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hardliner on morality, protests and nuclear talks

Iranian President Ebrahim Raisi, whose helicopter crashed in mountainous terrain, has become a contender to be Iran’s next supreme leader with a clampdown on morality questions and a bloody crackdown on the nationwide protests it triggered.

Mr Raisi’s victory in an election in 2021, after heavyweight conservative and moderate rivals were disqualified, brought all branches of power under the control of hardliners loyal to Supreme Leader Ali Khamenei, Mr Raisi’s 85-year-old mentor, who has the final say on all major policies.

The 63-year-old took a tough stance in now-moribund negotiations with six major powers to revive a 2015 nuclear deal, seeing a chance to win broad relief from US sanctions in return for only modest curbs on Iran’s increasingly advanced nuclear programme.

Hardliners in Iran have been emboldened by the chaotic US military withdrawal from neighbouring Afghanistan and policy swings in Washington.

Ebrahim Raisi casting his vote in the 2021 Iranian election

In 2018, then-US president Donald Trump had reneged on the deal Iran had done with the six powers and restored harsh US sanctions on the Arab nation, prompting Iran to progressively violate the agreement’s nuclear limits.

Indirect talks between US President Joe Biden’s administration and Iranian officials to revive the pact have stalled.

Mr Raisi’s hardline position has also been evident in domestic politics; a year after his election, the mid-ranking cleric ordered that authorities tighten enforcement of Iran’s “hijab and chastity law” restricting women’s dress and behaviour.

Within weeks, a young Kurdish Iranian woman, Mahsa Amini, died in custody after being arrested by morality police for allegedly violating that law.

The resulting months of nationwide protests presented one of the gravest challenges to Iran’s clerical rulers since the 1979 Islamic Revolution.

Hundreds were killed, according to rights groups, including dozens of security personnel who were part of a fierce crackdown on the demonstrators.

Women protest outside the UN office in Arbil over the death of Mahsa Amini

“Acts of chaos are unacceptable,” the president insisted.

Although a political novice, Mr Raisi has had full backing for the nuclear stance and the security crackdown from his patron, the strongly anti-Western Khamenei.

However, the widespread protests against clerical rule and a failure to turn around Iran’s struggling economy – hamstrung by Western sanctions and mismanagement, may have diminished his popularity at home.

‘Pillar of the system’

Mr Raisi was born in 1960 to a religious family in Iran’s holy Shi’ite Muslim city of Mashhad. He lost his father at the age of 5, but followed in his footsteps to become a cleric.

As a young student at a religious seminary in the holy city of Qom, Mr Raisi took part in protests against the Western-backed Shah in the 1979 revolution. Later, his contacts with religious leaders in Qom made him a trusted figure in the judiciary.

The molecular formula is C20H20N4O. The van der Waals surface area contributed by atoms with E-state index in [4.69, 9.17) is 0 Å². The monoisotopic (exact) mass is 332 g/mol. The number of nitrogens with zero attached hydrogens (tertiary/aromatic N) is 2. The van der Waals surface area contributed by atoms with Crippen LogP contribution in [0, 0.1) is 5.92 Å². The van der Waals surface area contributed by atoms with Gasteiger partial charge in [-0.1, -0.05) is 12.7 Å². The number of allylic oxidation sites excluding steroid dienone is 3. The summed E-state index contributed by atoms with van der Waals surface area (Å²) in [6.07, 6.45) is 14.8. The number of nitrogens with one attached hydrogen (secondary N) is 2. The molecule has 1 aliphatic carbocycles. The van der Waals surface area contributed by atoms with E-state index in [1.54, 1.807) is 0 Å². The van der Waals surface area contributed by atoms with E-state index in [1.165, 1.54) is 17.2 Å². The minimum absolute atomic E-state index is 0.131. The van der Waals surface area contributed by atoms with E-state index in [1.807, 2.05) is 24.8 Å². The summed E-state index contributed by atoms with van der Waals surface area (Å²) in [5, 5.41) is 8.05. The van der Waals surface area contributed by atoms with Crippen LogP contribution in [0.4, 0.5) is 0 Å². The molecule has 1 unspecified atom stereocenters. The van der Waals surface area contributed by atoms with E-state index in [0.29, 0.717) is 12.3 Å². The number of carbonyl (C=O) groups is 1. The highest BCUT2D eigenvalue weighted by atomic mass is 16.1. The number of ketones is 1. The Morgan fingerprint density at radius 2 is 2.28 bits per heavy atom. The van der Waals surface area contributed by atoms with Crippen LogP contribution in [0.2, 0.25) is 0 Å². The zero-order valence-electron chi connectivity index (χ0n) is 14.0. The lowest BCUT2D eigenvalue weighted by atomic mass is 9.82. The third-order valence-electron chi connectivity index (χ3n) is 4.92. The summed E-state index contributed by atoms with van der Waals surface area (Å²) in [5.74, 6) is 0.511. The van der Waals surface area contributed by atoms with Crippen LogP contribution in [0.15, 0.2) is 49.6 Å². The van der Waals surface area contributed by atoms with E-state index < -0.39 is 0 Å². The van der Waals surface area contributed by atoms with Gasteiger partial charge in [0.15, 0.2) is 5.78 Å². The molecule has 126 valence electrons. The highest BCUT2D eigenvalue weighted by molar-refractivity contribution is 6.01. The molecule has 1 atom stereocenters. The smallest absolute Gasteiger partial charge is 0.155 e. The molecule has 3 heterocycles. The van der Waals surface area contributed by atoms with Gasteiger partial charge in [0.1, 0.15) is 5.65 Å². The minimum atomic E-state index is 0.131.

As a young prosecutor in Tehran, Mr Raisi sat on a panel that oversaw the execution of hundreds of political prisoners in the Iranian capital in 1988, as Iran’s eight-year war with Iraq was coming to an end, rights groups say.

Inquisitions known as “death committees” were set up across Iran comprising religious judges, prosecutors and intelligence ministry officials to decide the fate of thousands of detainees in arbitrary trials that lasted just a few minutes, according to a report by Amnesty International.

While the number of people killed across Iran was never confirmed, Amnesty said minimum estimates put it at 5,000.

Asked about allegations that he had played a part in the death sentences, Mr Raisi told reporters in 2021:

“If a judge, a prosecutor, has defended the security of the people, he should be praised … I am proud to have defended human rights in every position I have held so far.”

Mr Raisi rose through the ranks of Iran’s Shi’ite Muslim clergy and was appointed by Mr Khamenei to the high-profile job of judiciary chief in 2019. Shortly afterwards, he was also elected deputy chairman of the Assembly of Experts, the 88-member clerical body responsible for electing the next supreme leader.

Senior Iranian Revolutionary Guards were killed in the airstrike on Iran’s embassy in Damascus

Mr Raisi shares with Mr Khamenei a deep suspicion of the West. An anti-corruption populist, he backs the supreme leader’s self-sufficiency drive in the economy and his strategy of supporting proxy forces across the Middle East.

When a missile attack killed senior Iranian Revolutionary Guard officers in Iran’s embassy in Damascus in April, Iran responded with an unprecedented but largely unsuccessful direct aerial bombardment of Israel.

The Iranian president said that any Israeli retaliation against Iranian territory could result in there being nothing left of the “Zionist regime”.

Mr Raisi served as deputy head of the judiciary for 10 years before being appointed prosecutor-general in 2014. Five years later, the United States imposed sanctions on him for human rights violations, including the 1980s executions.

Seeking the presidency, Mr Raisi lost to the pragmatist Hassan Rouhani in a 2017 election. His failure was widely attributed to an audio tape dating from 1988 that surfaced in 2016 and purportedly highlighted his role in the 1988 executions.

In the recording, the late Ayatollah Hossein Ali Montazeri, then deputy supreme leader, spoke of the killings.

Mr Montazeri’s son was arrested and jailed for releasing the tape.

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